Guest Author - Karen Ledbetter
They assist local and nation law enforcement officials in arresting and prosecuting adoption scammers.
Kelly is a Sonya Furlow survivor and detailed her experience in The Cruelest Con. Several years ago, Sonya Furlow was convicted of scamming 44 adoptive parents out of over two hundred thousand dollars.
Lynne is an adoptive mom and is very passionate about prosecuting adoption scammers. She also serves as a Triad Search Angel and was a 2006 Angel in Adoption nominee. Both ladies are members of the American Adoption Congress.
Keep in mind that birth parents and adoptive parents can be victims of adoption scams. Adoption agencies, facilitators, and attorneys, as well as adoptive parents and people posing as birth parents can all be adoption scammers. Kelly and Lynne agree that education is the best way to prevent being victimized in the world of adoption; and they have compiled a list of red flags.
Red flags that an adoption professional may be fraudulent include someone who requests large up-front fees, claims to send you information that you never receive, promises a baby within a specific amount of time, fails to return you phone calls due to personal crises, claims to have a 100-percent successful placement record, tends to piggyback adoption situations with another professional, and encourages expectant moms to lie to adoptive parents.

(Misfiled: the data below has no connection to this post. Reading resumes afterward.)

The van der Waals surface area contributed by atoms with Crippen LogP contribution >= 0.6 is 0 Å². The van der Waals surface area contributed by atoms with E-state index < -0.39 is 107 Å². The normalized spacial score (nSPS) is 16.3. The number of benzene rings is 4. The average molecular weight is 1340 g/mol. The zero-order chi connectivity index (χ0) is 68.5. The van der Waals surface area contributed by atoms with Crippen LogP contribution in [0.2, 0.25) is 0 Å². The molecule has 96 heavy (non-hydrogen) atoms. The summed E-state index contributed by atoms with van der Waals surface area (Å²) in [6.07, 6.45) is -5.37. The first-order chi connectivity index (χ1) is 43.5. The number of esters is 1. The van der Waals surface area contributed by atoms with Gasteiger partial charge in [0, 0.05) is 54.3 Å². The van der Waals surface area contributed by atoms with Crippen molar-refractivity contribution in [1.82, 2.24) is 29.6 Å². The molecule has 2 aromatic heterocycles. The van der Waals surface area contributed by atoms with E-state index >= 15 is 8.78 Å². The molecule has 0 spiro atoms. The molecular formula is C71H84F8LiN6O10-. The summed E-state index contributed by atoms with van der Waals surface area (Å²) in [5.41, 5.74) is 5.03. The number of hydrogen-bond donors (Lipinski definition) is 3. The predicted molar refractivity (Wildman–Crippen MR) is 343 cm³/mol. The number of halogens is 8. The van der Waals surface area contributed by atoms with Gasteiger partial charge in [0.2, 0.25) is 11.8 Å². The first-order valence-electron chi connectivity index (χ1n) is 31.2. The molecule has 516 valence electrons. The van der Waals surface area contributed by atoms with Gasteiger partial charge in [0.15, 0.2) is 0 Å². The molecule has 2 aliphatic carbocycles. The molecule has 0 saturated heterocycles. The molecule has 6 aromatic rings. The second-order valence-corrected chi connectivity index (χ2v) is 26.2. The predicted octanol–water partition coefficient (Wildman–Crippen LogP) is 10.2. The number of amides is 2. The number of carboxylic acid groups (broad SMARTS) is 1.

Red flags indicating a fraudulent expectant parent include someone who asks for money right away, requests a plane ticket, refuses counseling, refuses to talk with your adoption professional, refuses to name or tell the baby’s father, requests no information about you, continually changes due dates, seems to have one crisis after another, and sends you an ultrasound copy without a name on it.
Expectant parents need to beware as well since they can be victimized by adoptive parents. Red flags to look out for include adoptive parents who make demands, have no home study, treat expectant parents with disrespect, make unrealistic promises, attempt to ignore adoption laws and/or expectant parents’ rights, want their names on your baby’s original birth certificate, refuse to allow you to contact their references, and promise open adoption but withholds identifying information.
With predators like those mentioned above in the adoption world, it’s a good thing that we have caring people like Lynne and Kelly, who strive to protect hopeful adoptive couples and birth parents through education. Their newest web site is full of information to help adoptive parents and birth parents protect themselves from becoming victims. In addition to tips on how to spot a potential scam, the web site includes a list of questions to ask adoption professionals before handing over any money or signing any documents, a state-by-state listing of links to adoption laws, news articles about known adoption scams, a message board, and many other helpful links.